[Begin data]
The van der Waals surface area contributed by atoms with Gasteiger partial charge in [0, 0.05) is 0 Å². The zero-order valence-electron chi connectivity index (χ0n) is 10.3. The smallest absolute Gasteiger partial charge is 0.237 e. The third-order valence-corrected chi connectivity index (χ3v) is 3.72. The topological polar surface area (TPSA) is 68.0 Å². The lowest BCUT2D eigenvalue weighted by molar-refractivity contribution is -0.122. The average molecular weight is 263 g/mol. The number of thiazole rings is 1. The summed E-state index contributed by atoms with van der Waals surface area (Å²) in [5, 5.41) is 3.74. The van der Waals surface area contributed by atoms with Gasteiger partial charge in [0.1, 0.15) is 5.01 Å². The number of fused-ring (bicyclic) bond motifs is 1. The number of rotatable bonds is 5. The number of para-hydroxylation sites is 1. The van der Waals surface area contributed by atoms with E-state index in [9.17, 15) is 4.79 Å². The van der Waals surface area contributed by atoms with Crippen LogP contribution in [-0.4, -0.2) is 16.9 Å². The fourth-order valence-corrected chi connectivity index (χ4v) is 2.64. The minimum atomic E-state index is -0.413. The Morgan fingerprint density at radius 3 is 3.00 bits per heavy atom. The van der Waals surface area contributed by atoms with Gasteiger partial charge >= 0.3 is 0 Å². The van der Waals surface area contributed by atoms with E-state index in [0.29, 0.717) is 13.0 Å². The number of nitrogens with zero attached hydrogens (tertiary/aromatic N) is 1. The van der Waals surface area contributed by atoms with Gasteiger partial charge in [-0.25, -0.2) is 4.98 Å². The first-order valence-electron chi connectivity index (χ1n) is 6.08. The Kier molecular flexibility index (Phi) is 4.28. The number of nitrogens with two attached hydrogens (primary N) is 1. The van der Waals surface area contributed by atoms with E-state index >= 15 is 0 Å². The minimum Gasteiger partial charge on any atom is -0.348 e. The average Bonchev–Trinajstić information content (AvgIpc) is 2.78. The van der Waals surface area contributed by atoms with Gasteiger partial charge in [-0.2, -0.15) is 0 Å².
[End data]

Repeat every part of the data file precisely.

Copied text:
The van der Waals surface area contributed by atoms with Gasteiger partial charge in [0, 0.05) is 0 Å². The zero-order valence-electron chi connectivity index (χ0n) is 10.3. The smallest absolute Gasteiger partial charge is 0.237 e. The third-order valence-corrected chi connectivity index (χ3v) is 3.72. The topological polar surface area (TPSA) is 68.0 Å². The lowest BCUT2D eigenvalue weighted by molar-refractivity contribution is -0.122. The average molecular weight is 263 g/mol. The number of thiazole rings is 1. The summed E-state index contributed by atoms with van der Waals surface area (Å²) in [5, 5.41) is 3.74. The van der Waals surface area contributed by atoms with Gasteiger partial charge in [0.1, 0.15) is 5.01 Å². The number of fused-ring (bicyclic) bond motifs is 1. The number of rotatable bonds is 5. The number of para-hydroxylation sites is 1. The van der Waals surface area contributed by atoms with E-state index in [9.17, 15) is 4.79 Å². The van der Waals surface area contributed by atoms with Crippen LogP contribution in [-0.4, -0.2) is 16.9 Å². The fourth-order valence-corrected chi connectivity index (χ4v) is 2.64. The minimum atomic E-state index is -0.413. The Morgan fingerprint density at radius 3 is 3.00 bits per heavy atom. The van der Waals surface area contributed by atoms with Gasteiger partial charge >= 0.3 is 0 Å². The van der Waals surface area contributed by atoms with E-state index in [0.29, 0.717) is 13.0 Å². The number of nitrogens with zero attached hydrogens (tertiary/aromatic N) is 1. The van der Waals surface area contributed by atoms with Gasteiger partial charge in [-0.25, -0.2) is 4.98 Å². The first-order valence-electron chi connectivity index (χ1n) is 6.08. The Kier molecular flexibility index (Phi) is 4.28. The number of nitrogens with two attached hydrogens (primary N) is 1. The van der Waals surface area contributed by atoms with E-state index >= 15 is 0 Å². The minimum Gasteiger partial charge on any atom is -0.348 e. The average Bonchev–Trinajstić information content (AvgIpc) is 2.78. The van der Waals surface area contributed by atoms with Gasteiger partial charge in [-0.2, -0.15) is 0 Å².